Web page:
CASE STUDY: Combustible Cladding Risk Assessment

Overview – Building

  • Mixed – use building in Sydney, Australia
  • Class 2 (apartments), 7 (carpark) and 6 (retail)
  • Type A Construction
  • Five storeys
  • Existing Fire Engineering Solution

Problem

  • Fire Safety Order issued by local Council requesting an audit to identify any risks associated with the cladding and the scope of works to mitigate the risk.
  • The quotation received to replace all external cladding exceeded $AU 5,000,000.

Solution

To identify risks associated with a cladding system, the product and system used need to be identified. In most cases, the information on the product installed is not readily available and is difficult to obtain.

Our first act of action is to contact the original architect, builder or developer, where possible. This helps us to take the right direction in terms of identifying the product supplier and installer. Only if the desktop investigation does not yield satisfactory results, we initiate testing of the product. In the given case, we were lucky to find out that the product that was meant to be installed was Alucobond Plus. We contacted the original product supplier, who was able to produce invoices, purchase orders and delivery confirmations confirming that the product supplied to site was Alucobond Plus, which is a fire-grade product.

The next challenge was to identify the fixing method. To limit the extent of damage to the external skin of the building, the product supplier was invited to attend site and conduct an inspection of the cladding installation, to confirming the product installation method. This was completed within a day and the only “damage” to the cladding was the removal of a sealant section installed between Aluminium Composite Panels (ACPs).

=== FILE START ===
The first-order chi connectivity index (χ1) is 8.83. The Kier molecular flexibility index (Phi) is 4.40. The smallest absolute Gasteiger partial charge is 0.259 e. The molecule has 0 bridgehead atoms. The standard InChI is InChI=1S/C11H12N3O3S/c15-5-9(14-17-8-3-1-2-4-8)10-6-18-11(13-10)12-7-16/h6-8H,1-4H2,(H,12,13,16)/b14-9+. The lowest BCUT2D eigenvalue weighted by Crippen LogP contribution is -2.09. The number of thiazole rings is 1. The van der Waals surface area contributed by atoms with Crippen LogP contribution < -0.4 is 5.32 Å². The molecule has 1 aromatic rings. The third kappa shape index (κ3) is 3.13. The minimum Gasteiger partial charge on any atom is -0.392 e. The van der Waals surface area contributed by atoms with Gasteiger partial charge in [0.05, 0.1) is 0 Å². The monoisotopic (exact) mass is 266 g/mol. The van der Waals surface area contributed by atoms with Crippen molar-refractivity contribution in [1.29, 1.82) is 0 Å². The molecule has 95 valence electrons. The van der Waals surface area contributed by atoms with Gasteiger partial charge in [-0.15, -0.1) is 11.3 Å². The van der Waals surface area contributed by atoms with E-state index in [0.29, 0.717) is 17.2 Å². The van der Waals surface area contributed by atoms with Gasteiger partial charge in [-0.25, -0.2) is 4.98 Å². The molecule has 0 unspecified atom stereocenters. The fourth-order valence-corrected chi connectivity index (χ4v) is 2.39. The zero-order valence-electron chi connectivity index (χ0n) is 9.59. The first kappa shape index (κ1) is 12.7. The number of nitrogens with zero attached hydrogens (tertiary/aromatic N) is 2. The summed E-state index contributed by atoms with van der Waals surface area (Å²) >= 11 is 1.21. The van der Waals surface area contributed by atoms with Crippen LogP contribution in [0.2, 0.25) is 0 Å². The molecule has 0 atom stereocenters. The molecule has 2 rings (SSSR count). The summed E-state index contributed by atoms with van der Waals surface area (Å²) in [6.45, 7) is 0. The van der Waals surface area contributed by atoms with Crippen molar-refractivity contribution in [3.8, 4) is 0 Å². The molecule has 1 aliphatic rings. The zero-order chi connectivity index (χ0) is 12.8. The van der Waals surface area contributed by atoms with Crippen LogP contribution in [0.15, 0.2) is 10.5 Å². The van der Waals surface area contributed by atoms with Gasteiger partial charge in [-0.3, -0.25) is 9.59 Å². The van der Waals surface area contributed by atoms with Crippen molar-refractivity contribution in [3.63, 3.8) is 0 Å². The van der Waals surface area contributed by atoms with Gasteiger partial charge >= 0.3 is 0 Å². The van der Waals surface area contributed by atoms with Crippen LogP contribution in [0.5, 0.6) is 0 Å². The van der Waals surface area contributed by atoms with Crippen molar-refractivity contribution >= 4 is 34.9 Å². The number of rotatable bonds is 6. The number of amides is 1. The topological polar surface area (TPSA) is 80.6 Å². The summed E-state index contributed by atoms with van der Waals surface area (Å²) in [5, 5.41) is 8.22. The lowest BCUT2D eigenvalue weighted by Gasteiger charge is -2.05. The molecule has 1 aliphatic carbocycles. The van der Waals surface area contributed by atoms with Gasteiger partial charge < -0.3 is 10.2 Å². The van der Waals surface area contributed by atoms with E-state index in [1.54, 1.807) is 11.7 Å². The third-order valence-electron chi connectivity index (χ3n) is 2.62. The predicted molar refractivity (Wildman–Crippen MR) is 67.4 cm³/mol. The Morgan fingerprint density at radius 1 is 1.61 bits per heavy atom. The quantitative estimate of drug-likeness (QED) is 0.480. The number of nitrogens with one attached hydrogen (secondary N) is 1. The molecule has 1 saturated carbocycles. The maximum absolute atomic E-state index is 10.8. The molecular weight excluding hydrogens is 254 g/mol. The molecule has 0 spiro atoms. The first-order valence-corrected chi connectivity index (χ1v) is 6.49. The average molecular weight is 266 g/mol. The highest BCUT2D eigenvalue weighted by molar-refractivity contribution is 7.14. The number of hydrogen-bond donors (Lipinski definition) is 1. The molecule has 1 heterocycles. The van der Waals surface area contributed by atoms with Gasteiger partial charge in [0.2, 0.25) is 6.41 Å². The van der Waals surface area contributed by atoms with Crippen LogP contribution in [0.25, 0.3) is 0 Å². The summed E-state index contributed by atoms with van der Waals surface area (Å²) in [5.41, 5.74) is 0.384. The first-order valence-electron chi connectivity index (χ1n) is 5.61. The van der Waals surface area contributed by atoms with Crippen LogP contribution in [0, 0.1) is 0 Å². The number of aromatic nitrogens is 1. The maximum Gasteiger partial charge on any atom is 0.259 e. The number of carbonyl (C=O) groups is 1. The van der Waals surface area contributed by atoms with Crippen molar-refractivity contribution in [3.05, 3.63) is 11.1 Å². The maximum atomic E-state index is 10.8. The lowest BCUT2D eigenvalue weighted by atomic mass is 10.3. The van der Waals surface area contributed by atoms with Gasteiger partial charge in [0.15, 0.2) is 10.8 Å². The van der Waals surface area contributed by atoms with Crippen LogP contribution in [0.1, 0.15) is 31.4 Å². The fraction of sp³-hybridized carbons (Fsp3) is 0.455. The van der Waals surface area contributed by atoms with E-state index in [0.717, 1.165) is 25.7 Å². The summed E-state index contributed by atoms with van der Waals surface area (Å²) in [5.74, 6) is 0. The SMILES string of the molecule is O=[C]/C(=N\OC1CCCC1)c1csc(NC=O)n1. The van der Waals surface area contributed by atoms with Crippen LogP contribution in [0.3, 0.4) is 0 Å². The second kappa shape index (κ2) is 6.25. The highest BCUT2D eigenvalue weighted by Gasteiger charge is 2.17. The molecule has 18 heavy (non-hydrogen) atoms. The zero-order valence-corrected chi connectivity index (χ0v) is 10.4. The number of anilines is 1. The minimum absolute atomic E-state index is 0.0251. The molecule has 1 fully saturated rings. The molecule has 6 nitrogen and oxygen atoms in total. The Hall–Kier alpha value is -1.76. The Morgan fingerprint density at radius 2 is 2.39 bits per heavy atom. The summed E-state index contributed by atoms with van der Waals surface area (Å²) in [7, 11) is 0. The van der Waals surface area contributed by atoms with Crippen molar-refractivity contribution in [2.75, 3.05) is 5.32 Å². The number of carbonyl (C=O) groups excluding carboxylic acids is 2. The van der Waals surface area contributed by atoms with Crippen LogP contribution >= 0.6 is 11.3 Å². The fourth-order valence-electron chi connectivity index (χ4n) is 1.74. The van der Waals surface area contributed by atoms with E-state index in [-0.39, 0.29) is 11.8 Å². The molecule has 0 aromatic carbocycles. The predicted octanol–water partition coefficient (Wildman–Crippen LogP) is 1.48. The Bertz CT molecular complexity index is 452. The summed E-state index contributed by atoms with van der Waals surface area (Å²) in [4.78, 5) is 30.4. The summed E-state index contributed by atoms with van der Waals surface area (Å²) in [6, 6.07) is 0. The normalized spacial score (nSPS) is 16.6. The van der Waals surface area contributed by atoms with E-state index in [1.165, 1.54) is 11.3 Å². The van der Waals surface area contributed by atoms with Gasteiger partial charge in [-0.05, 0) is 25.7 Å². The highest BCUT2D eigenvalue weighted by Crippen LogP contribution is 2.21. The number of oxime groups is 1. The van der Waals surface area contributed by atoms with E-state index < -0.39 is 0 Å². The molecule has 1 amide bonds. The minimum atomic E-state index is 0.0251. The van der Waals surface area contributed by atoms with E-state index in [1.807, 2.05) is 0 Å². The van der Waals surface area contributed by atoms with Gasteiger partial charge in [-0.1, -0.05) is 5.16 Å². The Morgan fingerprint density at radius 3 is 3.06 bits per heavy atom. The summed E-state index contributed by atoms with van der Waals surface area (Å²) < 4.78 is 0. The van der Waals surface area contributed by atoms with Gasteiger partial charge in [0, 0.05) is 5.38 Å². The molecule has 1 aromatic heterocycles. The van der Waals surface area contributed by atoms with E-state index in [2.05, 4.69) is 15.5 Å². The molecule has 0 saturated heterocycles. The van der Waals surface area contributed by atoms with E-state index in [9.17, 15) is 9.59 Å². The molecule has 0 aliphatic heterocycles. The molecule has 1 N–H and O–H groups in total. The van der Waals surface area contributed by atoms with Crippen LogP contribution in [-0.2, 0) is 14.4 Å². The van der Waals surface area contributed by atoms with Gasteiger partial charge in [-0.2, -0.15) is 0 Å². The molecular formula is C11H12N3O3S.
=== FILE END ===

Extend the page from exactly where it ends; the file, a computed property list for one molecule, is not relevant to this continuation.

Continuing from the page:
We noted all the locations of ACPs, and our fire engineers performed a risk assessment using two separate methods. The first method being the Risk Assessment Tool developed by the Victorian Building Authority (VBA) and the second, the in-house developed risk matrix applying façade design principles outlined within the Society of Fire Safety Practice Guide on Facades/External Wall Fire Safety Design. The first method returned the risk ranking as “low”, whereas the second method, as “moderate”, meaning that some minor physical works needed to take place to bring the risk rating down to “low”.

The risk assessment report was successfully presented to Council, who consulted an independent fire safety engineer requesting a review or our report and consequently supported the proposed solutions.

Conclusion

This is one example of a successfully performed risk assessment. It not only demonstrated that the external building cladding on the subject project presents a low risk to life and safety of the occupants and fire brigade personnel, but also saved the apartment owners in the order of $5,000,000 – the price that was quoted for the full removal and replacement of the cladding panels.

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